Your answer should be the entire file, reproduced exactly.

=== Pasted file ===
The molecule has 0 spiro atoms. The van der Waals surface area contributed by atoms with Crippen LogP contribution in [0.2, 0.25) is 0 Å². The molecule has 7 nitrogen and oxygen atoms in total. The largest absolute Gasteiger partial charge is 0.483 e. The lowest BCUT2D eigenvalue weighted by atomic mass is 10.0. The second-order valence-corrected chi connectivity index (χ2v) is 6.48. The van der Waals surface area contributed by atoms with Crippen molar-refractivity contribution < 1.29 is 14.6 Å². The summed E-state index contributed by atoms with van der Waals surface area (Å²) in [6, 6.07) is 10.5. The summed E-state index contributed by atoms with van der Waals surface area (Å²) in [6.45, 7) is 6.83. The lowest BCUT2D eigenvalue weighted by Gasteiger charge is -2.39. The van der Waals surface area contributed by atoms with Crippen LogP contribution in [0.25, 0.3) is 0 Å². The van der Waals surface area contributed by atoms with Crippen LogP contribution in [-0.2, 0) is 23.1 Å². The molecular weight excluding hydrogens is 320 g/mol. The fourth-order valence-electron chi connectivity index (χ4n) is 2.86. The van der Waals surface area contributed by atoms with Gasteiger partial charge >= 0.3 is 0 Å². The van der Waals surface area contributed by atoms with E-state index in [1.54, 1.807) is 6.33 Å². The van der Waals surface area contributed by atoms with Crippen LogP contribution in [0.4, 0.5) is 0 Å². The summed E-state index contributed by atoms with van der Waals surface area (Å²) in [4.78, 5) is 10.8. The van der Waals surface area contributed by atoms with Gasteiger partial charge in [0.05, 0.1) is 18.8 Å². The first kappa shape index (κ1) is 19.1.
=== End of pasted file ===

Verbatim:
The molecule has 0 spiro atoms. The van der Waals surface area contributed by atoms with Crippen LogP contribution in [0.2, 0.25) is 0 Å². The molecule has 7 nitrogen and oxygen atoms in total. The largest absolute Gasteiger partial charge is 0.483 e. The lowest BCUT2D eigenvalue weighted by atomic mass is 10.0. The second-order valence-corrected chi connectivity index (χ2v) is 6.48. The van der Waals surface area contributed by atoms with Crippen molar-refractivity contribution < 1.29 is 14.6 Å². The summed E-state index contributed by atoms with van der Waals surface area (Å²) in [6, 6.07) is 10.5. The summed E-state index contributed by atoms with van der Waals surface area (Å²) in [6.45, 7) is 6.83. The lowest BCUT2D eigenvalue weighted by Gasteiger charge is -2.39. The van der Waals surface area contributed by atoms with Crippen LogP contribution in [0.25, 0.3) is 0 Å². The van der Waals surface area contributed by atoms with Crippen LogP contribution in [-0.2, 0) is 23.1 Å². The molecular weight excluding hydrogens is 320 g/mol. The fourth-order valence-electron chi connectivity index (χ4n) is 2.86. The van der Waals surface area contributed by atoms with Gasteiger partial charge >= 0.3 is 0 Å². The van der Waals surface area contributed by atoms with E-state index in [1.54, 1.807) is 6.33 Å². The van der Waals surface area contributed by atoms with Crippen LogP contribution in [0.4, 0.5) is 0 Å². The summed E-state index contributed by atoms with van der Waals surface area (Å²) in [4.78, 5) is 10.8. The van der Waals surface area contributed by atoms with Gasteiger partial charge in [0.05, 0.1) is 18.8 Å². The first kappa shape index (κ1) is 19.1.